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I am creating a design that must be portable across different tools: Xilinx Vivado, Intel Quartus, Microsemi Libero. The design uses multiplier followed by adder that accumulates the results from the multiplier. This forms a multiply-accumulate block.

I can include or exclude a register stage between the multiplier and the adder. My question is, how should it be decided if this should be included or excluded? Since the design could eventually be use in any tool for any FPGA, how do I decide what to do with that register stage?

The FSM design becomes a bit simpler without that register but the question is, how to reach a decision. Will not having a register there affect Fmax? Maybe. By how much it depends on the rest of the design on that FPGA. This is what causes the confusion.

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3 Answers 3

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Such architectural quirks are commonly solved with having a small architecture-specific module for each non-portable function, for each architecture, and including it in the build. Have a subdirectory for each platform with these modules. They can all have the same names on each platform so they are easy to include in higher levels of design. During build you just tell the platform which include directory to use.

A "portable" design doesn't need to mean it's some ivory tower "works everywhere" code with no platform specific bits. It just means that you can build it using the tools you mentioned. That very often implies that there are platform-specific modules just to get the performance if you care for it, and usually you do.

In real life, designs are not inherently portable as a whole. But a majority of the code is portable. Just little bits are not, and those bits are well documented and can be independently scrutinized as necessary.

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If you're trying to create an ultra-portable module, there are limits to the extent to which you can optimize performance. The best you can do is pick an architecture that is likely to perform well on the vast majority of implementation technologies.

In general, having the pipeline register will improve throughput on most technologies. You should go ahead and design the more complicated FSM. Having a simpler FSM only saves you a little bit of work now, at the cost of lower performance for every future user of your module. Not a worthwhile tradeoff.

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  • \$\begingroup\$ This is just one of the issues I am dealing with. Another is that, I believe that if I use the device specific IP e.g dual port RAM and DSP MACC e.t.c., it will be better. But then, how to specify what vendor files to choose when simulating design and building design (synthesis). I believe FuseSoC or EDALize has solution but not sure. Have you encountered this problem before? We could rely on the synthesis tools (Intel, Xilinx, Microsemi) to infer the correct IP but we never know for sure. \$\endgroup\$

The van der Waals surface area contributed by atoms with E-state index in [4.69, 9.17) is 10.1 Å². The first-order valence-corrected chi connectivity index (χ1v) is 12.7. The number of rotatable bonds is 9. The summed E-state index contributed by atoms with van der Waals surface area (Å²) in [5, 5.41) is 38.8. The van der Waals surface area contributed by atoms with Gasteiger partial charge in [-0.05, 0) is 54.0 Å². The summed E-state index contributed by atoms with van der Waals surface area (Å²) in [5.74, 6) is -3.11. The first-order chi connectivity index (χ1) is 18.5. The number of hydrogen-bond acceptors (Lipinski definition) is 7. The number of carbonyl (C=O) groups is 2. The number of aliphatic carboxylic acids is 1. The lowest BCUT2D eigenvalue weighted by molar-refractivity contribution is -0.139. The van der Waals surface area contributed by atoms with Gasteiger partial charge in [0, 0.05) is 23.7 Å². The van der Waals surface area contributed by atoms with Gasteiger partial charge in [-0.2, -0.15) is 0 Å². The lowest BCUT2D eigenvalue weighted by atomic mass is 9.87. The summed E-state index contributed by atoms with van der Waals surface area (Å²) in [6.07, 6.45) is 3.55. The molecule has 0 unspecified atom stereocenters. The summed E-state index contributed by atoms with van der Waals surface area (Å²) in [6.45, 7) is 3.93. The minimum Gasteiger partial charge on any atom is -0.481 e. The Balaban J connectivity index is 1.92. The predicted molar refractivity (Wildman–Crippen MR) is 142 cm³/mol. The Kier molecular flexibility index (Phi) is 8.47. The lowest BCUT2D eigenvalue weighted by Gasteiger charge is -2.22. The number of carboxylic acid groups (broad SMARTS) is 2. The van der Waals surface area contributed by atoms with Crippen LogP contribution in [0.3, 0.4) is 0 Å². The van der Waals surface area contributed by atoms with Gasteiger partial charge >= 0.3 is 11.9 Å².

– gyuunyuu
    Commented Jul 10 at 12:56
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    \$\begingroup\$ The tools in general do that kind of inference pretty well. You just need to be willing to spot-check them every now and then. \$\endgroup\$
    – Dave Tweed
    Commented Jul 10 at 17:27
  • \$\begingroup\$ Now I did a lot of experiments. I added a register between Mult and Adder. In Quartus Cyclone 10 LP with just that design component alone as top level, I got 120MHz without the pipeline register and 145MHz with it. So the change is significant. In Libero I saw that the critical path was the ROM output (one of the operands) until the output of the adder. I got a better result when I tied the multiplier inputs to '0' when clock enable for MACC is low. This means that the registers feeding the multiplier do not have any reset or clear, I guess this reduces the routing resource. \$\endgroup\$
    – gyuunyuu
    Commented 2 days ago
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I noticed that I get the best result with the MACC when: The multiplier inputs are tied to '0' when clock enable is LOW, AND, the output of the multiplier is registered i.e there is a pipeline stage between the multiplier and the accumulator. The output of the adder is obviously registered since it needs to be feed back into the adder as the second operand for multiply accumulate functionality.

Now what I did notice is that when I have the MACC as the top level entity in Quartus for a Cyclone 10 LP FPGA, I get fmax as about 120MHz without pipeline register and 145MHz with it. The difference is quite significant as can be seen. The Libero SoC was used to compile the same MACC for IGLOO2 FPGA. I got some similar figures for the fmax.

The bottom line is that, the pipeline register is actually important since without it, the fmax is going to reduce significantly. The actual fmax you get in a design depends on many different factors than just the RTL alone. The fmax also depends on the speed grade of the device. This figure I am giving should only be used towards the realization that the presence or absence of the pipeline register has a large impact on the fmax.

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